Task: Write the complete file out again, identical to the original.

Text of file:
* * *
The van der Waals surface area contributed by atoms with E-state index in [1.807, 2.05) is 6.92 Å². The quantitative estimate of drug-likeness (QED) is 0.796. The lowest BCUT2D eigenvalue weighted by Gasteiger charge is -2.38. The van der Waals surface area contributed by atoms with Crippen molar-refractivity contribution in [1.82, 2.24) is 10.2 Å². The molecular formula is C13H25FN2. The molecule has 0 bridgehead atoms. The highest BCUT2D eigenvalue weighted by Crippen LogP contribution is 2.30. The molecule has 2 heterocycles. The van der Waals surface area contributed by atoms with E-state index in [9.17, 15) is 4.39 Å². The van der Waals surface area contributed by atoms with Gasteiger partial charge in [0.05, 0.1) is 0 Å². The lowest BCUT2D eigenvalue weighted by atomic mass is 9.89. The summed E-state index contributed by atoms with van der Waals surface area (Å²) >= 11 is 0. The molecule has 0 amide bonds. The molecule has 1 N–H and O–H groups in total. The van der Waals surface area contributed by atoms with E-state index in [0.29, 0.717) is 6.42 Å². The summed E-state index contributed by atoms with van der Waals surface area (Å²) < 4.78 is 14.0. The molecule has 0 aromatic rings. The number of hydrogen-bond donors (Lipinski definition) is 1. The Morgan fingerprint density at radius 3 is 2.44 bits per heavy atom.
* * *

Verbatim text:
The van der Waals surface area contributed by atoms with E-state index in [1.807, 2.05) is 6.92 Å². The quantitative estimate of drug-likeness (QED) is 0.796. The lowest BCUT2D eigenvalue weighted by Gasteiger charge is -2.38. The van der Waals surface area contributed by atoms with Crippen molar-refractivity contribution in [1.82, 2.24) is 10.2 Å². The molecular formula is C13H25FN2. The molecule has 0 bridgehead atoms. The highest BCUT2D eigenvalue weighted by Crippen LogP contribution is 2.30. The molecule has 2 heterocycles. The van der Waals surface area contributed by atoms with E-state index in [9.17, 15) is 4.39 Å². The van der Waals surface area contributed by atoms with Gasteiger partial charge in [0.05, 0.1) is 0 Å². The lowest BCUT2D eigenvalue weighted by atomic mass is 9.89. The summed E-state index contributed by atoms with van der Waals surface area (Å²) >= 11 is 0. The molecule has 0 amide bonds. The molecule has 1 N–H and O–H groups in total. The van der Waals surface area contributed by atoms with E-state index in [0.29, 0.717) is 6.42 Å². The summed E-state index contributed by atoms with van der Waals surface area (Å²) < 4.78 is 14.0. The molecule has 0 aromatic rings. The number of hydrogen-bond donors (Lipinski definition) is 1. The Morgan fingerprint density at radius 3 is 2.44 bits per heavy atom.